Life Inside An Italian Commune During Coronavirus

At the height of the COVID-19 outbreak, northern Italy’s high-density cities were struggling to contain both the virus and its more insidious counterpart: social isolation. As restrictive quarantine measures swept the region, streets were deserted, funeral homes swelled to capacity and individual families huddled together in apartment blocks above the cities of Bologna and Milan. In the alps of Piedmont however, a spiritual community less than an hour north of Turin was having a different experience.
Historically the idea of communal living has been met with scepticism. We imagine a perpetually shoeless population, frolicking through forests with kaftans fluttering in the breeze. Interesting, then, that while we endure a life barricaded by coronavirus restrictions, we’ve embraced a return to the simple pursuits we imagine these communities might enjoy. We’re baking exponential amounts of sourdough, dreaming about the simple act of hugging, adopting chickens for company and finally surrendering to the lure of crafting.
In the Federation of Damanhur, a community tethered to the verdant Chiusella Valley, citizens share more than an appreciation for the simple existence we currently crave. Former insurance broker Falco Tarassaco (born Oberto Airaudi) began erecting this alternative model of society in the mid '70s and in the decades since, it has become a self-sufficient collective of hundreds who devote themselves to modest communal living and bettering humankind.
"We believe in the fact that in every human being, there is a divine spark that can be reawakened," Formica Coriandolo, a warm, persistently positive Damanhurian of 36 years tells me. "We believe in human beings, in the potential that we have, the goodness that we carry."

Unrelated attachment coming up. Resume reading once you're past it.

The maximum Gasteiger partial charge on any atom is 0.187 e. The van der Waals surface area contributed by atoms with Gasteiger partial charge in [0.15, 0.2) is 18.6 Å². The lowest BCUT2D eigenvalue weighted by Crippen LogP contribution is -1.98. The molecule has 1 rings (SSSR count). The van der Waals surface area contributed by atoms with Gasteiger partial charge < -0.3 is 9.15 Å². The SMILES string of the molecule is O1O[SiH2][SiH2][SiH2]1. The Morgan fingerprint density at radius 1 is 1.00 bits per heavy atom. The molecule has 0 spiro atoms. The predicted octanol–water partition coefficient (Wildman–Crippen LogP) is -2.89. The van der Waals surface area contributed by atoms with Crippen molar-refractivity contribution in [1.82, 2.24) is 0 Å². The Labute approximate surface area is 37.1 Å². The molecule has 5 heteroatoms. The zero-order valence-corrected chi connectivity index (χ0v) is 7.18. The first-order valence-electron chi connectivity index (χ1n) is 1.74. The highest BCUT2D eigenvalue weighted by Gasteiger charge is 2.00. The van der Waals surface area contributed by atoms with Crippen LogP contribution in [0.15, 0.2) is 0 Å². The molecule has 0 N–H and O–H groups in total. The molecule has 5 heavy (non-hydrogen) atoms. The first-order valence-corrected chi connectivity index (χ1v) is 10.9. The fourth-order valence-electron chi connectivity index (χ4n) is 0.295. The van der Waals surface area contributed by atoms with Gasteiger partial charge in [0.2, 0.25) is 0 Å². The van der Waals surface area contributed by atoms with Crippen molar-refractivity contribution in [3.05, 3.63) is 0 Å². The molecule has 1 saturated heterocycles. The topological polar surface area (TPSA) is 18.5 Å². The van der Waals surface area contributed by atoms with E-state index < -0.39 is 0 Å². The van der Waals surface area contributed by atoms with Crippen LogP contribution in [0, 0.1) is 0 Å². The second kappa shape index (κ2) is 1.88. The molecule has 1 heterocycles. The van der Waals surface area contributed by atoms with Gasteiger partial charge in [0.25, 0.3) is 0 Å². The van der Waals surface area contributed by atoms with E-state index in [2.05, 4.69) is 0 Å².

In addition to adopting new animal and plant-inspired names (Coriandolo’s choice translates as 'ant coriander'), Level A Damanhurians – those who live onsite full-time – share large communal homes with up to 25 multigenerational 'family' members, each sequestered in separate bedrooms. Responsibilities of cooking, cleaning, farming and childcare are shared between the members of the nucleo
"Life before the coronavirus was already set in this very efficient way," says Coriandolo. "You have to be a harmonious part of the chain." 
This unique societal structure meant few changes to physical closeness were necessary even as coronavirus began to ravage nearby cities. When lockdown became law, nucleos were able to quarantine together with their extended family, sharing meals, working their gardens and meeting regularly to discuss family matters as usual. The community had long braced for impact from a medical standpoint, explains Damanhurian GP and Level A member Balena Piantaggine. She says that there are five onsite doctors who had been researching coronavirus since the preceding December and had begun prescribing preventive programmes for members of their community, including information on 'immunity-boosting diets' and hygiene tips, before any cases were reported in Italy. 
Careful preparation and social solidarity couldn’t shield everyone in the community, however. When two elderly members of Piantaggine’s nucleo did fall ill, the house was divided into the sick and not sick, with the latter taking care of the household while strictly observing hygiene practices. The couple, who were diabetic and had pre-existing heart conditions, later died in a nearby hospital. 
"It was a shock," Piantaggine says quietly. "I think we still need time to [deal] with this experience."